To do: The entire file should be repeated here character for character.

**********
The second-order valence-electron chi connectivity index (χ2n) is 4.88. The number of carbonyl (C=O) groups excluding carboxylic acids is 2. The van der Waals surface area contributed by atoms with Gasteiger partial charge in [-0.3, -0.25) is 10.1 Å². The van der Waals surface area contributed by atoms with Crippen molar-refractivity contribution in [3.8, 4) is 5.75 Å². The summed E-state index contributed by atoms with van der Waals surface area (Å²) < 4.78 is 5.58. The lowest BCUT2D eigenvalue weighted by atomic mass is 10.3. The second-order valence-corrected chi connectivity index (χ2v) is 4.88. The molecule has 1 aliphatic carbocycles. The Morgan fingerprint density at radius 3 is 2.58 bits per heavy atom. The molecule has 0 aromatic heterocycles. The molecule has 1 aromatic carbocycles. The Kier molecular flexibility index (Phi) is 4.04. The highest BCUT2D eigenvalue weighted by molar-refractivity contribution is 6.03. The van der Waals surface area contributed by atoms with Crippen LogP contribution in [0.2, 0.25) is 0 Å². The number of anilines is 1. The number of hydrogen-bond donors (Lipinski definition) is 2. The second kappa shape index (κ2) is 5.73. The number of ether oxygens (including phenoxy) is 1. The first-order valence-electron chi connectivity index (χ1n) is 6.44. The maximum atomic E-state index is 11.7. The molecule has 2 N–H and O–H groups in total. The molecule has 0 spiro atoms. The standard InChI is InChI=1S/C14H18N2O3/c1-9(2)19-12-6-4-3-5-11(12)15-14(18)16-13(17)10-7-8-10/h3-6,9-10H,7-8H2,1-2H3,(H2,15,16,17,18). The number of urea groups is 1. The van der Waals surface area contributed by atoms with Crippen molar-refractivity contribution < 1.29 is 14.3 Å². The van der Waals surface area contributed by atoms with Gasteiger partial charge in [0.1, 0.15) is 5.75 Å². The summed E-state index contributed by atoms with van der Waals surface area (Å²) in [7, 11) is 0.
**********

The second-order valence-electron chi connectivity index (χ2n) is 4.88. The number of carbonyl (C=O) groups excluding carboxylic acids is 2. The van der Waals surface area contributed by atoms with Gasteiger partial charge in [-0.3, -0.25) is 10.1 Å². The van der Waals surface area contributed by atoms with Crippen molar-refractivity contribution in [3.8, 4) is 5.75 Å². The summed E-state index contributed by atoms with van der Waals surface area (Å²) < 4.78 is 5.58. The lowest BCUT2D eigenvalue weighted by atomic mass is 10.3. The second-order valence-corrected chi connectivity index (χ2v) is 4.88. The molecule has 1 aliphatic carbocycles. The Morgan fingerprint density at radius 3 is 2.58 bits per heavy atom. The molecule has 0 aromatic heterocycles. The molecule has 1 aromatic carbocycles. The Kier molecular flexibility index (Phi) is 4.04. The highest BCUT2D eigenvalue weighted by molar-refractivity contribution is 6.03. The van der Waals surface area contributed by atoms with Crippen LogP contribution in [0.2, 0.25) is 0 Å². The number of anilines is 1. The number of hydrogen-bond donors (Lipinski definition) is 2. The second kappa shape index (κ2) is 5.73. The number of ether oxygens (including phenoxy) is 1. The first-order valence-electron chi connectivity index (χ1n) is 6.44. The maximum atomic E-state index is 11.7. The molecule has 2 N–H and O–H groups in total. The molecule has 0 spiro atoms. The standard InChI is InChI=1S/C14H18N2O3/c1-9(2)19-12-6-4-3-5-11(12)15-14(18)16-13(17)10-7-8-10/h3-6,9-10H,7-8H2,1-2H3,(H2,15,16,17,18). The number of urea groups is 1. The van der Waals surface area contributed by atoms with Crippen molar-refractivity contribution < 1.29 is 14.3 Å². The van der Waals surface area contributed by atoms with Gasteiger partial charge in [0.1, 0.15) is 5.75 Å². The summed E-state index contributed by atoms with van der Waals surface area (Å²) in [7, 11) is 0.